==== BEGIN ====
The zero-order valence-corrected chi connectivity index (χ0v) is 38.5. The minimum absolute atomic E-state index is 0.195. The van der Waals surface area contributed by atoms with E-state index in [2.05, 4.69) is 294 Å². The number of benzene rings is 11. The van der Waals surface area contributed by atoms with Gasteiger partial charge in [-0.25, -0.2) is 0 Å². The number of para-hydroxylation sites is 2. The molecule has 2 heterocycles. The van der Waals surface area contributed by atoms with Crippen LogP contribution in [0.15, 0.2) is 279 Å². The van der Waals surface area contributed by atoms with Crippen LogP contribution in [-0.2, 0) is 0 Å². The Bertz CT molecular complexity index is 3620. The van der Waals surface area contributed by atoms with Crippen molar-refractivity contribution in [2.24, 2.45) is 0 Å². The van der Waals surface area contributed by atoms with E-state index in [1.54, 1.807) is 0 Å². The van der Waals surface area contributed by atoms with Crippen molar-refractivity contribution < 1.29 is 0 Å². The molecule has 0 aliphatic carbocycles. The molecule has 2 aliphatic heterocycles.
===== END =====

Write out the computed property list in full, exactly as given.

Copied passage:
The zero-order valence-corrected chi connectivity index (χ0v) is 38.5. The minimum absolute atomic E-state index is 0.195. The van der Waals surface area contributed by atoms with E-state index in [2.05, 4.69) is 294 Å². The number of benzene rings is 11. The van der Waals surface area contributed by atoms with Gasteiger partial charge in [-0.25, -0.2) is 0 Å². The number of para-hydroxylation sites is 2. The molecule has 2 heterocycles. The van der Waals surface area contributed by atoms with Crippen LogP contribution in [0.15, 0.2) is 279 Å². The van der Waals surface area contributed by atoms with Crippen LogP contribution in [-0.2, 0) is 0 Å². The Bertz CT molecular complexity index is 3620. The van der Waals surface area contributed by atoms with Crippen molar-refractivity contribution in [2.24, 2.45) is 0 Å². The van der Waals surface area contributed by atoms with E-state index in [1.54, 1.807) is 0 Å². The van der Waals surface area contributed by atoms with Crippen molar-refractivity contribution < 1.29 is 0 Å². The molecule has 0 aliphatic carbocycles. The molecule has 2 aliphatic heterocycles.